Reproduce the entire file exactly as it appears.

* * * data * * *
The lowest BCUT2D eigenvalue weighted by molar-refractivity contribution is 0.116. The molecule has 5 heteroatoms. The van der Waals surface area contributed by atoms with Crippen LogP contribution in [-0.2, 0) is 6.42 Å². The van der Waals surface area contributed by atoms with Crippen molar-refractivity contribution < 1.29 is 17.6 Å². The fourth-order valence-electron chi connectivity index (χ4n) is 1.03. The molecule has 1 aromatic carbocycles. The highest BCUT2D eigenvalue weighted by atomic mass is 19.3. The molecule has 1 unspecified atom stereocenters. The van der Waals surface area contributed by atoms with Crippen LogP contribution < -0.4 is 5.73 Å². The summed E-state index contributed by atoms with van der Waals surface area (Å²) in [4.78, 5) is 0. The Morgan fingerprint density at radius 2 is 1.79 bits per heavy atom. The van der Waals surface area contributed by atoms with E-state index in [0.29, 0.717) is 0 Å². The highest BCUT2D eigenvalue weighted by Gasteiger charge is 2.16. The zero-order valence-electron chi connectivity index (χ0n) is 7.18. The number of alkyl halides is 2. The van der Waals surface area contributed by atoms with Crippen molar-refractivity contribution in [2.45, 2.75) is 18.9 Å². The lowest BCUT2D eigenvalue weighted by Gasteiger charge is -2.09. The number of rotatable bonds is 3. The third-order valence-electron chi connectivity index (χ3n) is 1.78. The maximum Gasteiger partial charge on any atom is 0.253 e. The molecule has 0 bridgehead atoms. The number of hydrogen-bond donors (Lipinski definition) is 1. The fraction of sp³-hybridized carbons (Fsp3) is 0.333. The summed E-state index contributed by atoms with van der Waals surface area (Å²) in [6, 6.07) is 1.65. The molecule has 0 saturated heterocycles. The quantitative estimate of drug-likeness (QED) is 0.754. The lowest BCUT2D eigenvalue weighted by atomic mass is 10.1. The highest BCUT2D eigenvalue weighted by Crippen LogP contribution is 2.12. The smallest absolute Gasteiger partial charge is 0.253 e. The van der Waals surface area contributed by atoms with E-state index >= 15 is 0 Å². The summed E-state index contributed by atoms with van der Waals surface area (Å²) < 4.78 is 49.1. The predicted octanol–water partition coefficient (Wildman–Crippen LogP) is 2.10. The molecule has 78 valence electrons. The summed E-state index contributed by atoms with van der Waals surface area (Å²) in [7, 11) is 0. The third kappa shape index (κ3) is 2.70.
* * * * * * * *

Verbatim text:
The lowest BCUT2D eigenvalue weighted by molar-refractivity contribution is 0.116. The molecule has 5 heteroatoms. The van der Waals surface area contributed by atoms with Crippen LogP contribution in [-0.2, 0) is 6.42 Å². The van der Waals surface area contributed by atoms with Crippen molar-refractivity contribution < 1.29 is 17.6 Å². The fourth-order valence-electron chi connectivity index (χ4n) is 1.03. The molecule has 1 aromatic carbocycles. The highest BCUT2D eigenvalue weighted by atomic mass is 19.3. The molecule has 1 unspecified atom stereocenters. The van der Waals surface area contributed by atoms with Crippen LogP contribution < -0.4 is 5.73 Å². The summed E-state index contributed by atoms with van der Waals surface area (Å²) in [4.78, 5) is 0. The Morgan fingerprint density at radius 2 is 1.79 bits per heavy atom. The van der Waals surface area contributed by atoms with E-state index in [0.29, 0.717) is 0 Å². The highest BCUT2D eigenvalue weighted by Gasteiger charge is 2.16. The zero-order valence-electron chi connectivity index (χ0n) is 7.18. The number of alkyl halides is 2. The van der Waals surface area contributed by atoms with Crippen molar-refractivity contribution in [2.45, 2.75) is 18.9 Å². The lowest BCUT2D eigenvalue weighted by Gasteiger charge is -2.09. The number of rotatable bonds is 3. The third-order valence-electron chi connectivity index (χ3n) is 1.78. The maximum Gasteiger partial charge on any atom is 0.253 e. The molecule has 0 bridgehead atoms. The number of hydrogen-bond donors (Lipinski definition) is 1. The fraction of sp³-hybridized carbons (Fsp3) is 0.333. The summed E-state index contributed by atoms with van der Waals surface area (Å²) in [6, 6.07) is 1.65. The molecule has 0 saturated heterocycles. The quantitative estimate of drug-likeness (QED) is 0.754. The lowest BCUT2D eigenvalue weighted by atomic mass is 10.1. The highest BCUT2D eigenvalue weighted by Crippen LogP contribution is 2.12. The smallest absolute Gasteiger partial charge is 0.253 e. The van der Waals surface area contributed by atoms with E-state index >= 15 is 0 Å². The summed E-state index contributed by atoms with van der Waals surface area (Å²) < 4.78 is 49.1. The predicted octanol–water partition coefficient (Wildman–Crippen LogP) is 2.10. The molecule has 78 valence electrons. The summed E-state index contributed by atoms with van der Waals surface area (Å²) in [7, 11) is 0. The third kappa shape index (κ3) is 2.70.